Inertia

Inertia is the resistance, of any physical object, to any change in its velocity. This includes changes to the object’s speed or direction of motion. In other words: inertia is the reluctance to motion (or to variations of it), it provides us with information on how much the system is willing to implement the “cause” in order to produce a certain “effect”. Inertial forces are fictitious (or apparent) forces involved in the motion of a body in a non-inertial reference system due to its accelerated motion.

The principle of inertia

The first principle of dynamics (also called the principle of inertia and of inertial systems or Newton’s first law), states that in an inertial system a material point, isolated (i.e. not subjected to external actions), remains in its state of rest or of uniform rectilinear motion, indefinitely until a force or constraint capable of varying its state acts on it.

No force is required to maintain motion with constant velocity in a straight line, and absolute motion does not cause any observable physical effects.

The formulation of the first part of the principle of inertia dates back to Aristotle, while the second part was enunciated in a particular case by G. Galilei and in general by Descartes. The law of inertia is closely linked to an absolute reference; for this reason the absolute reference is also called inertial reference, that is the reference for which the law of inertia applies. The inertial system is therefore defined as the system in which the “isolated” material points remain, if they are in a state of rest, in the pre-existing state of rest. In the case of an observer in solidarity with a non-inertial reference system, forces of inertia are those forces which do not represent actual physical actions, but which are introduced to restore validity to the principle of inertia.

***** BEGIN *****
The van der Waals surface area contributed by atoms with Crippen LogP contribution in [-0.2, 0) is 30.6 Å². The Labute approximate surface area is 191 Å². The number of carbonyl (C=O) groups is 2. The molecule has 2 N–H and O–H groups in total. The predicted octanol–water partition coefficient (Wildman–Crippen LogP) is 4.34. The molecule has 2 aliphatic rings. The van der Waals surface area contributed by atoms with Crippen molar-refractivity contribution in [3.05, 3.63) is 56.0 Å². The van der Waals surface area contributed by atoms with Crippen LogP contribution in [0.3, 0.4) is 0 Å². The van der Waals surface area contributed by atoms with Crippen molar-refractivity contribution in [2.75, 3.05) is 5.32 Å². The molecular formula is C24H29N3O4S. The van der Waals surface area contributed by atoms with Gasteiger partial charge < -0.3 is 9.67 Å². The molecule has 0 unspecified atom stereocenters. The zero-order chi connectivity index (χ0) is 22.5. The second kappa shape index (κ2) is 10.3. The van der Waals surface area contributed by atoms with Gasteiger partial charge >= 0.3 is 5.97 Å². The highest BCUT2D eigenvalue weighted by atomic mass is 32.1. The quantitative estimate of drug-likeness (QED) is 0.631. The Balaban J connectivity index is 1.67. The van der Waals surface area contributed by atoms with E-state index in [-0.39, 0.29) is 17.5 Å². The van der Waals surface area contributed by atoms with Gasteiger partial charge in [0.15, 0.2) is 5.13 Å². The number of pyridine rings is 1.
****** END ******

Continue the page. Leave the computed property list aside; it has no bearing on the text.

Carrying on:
Moment of inertia

The moment of inertia measures the inertia of a body as its angular velocity varies. The moment of inertia has two forms, a scalar form, used when the rotation axis is known exactly, and a more general tensor form, which does not require knowledge of the rotation axis. The scalar moment of inertia is often simply called the moment of inertia.

Analytically, the moment of inertia I of a material point of mass m with respect to an axis of rotation is given by the product of the mass of the point by the square of the distance r between the point and the axis is given by: I = mr2 and turns out to be constant. By extension, the moment of inertia of a system consisting of N material points with respect to an axis is the sum of the moments of inertia of the individual points with respect to the axis: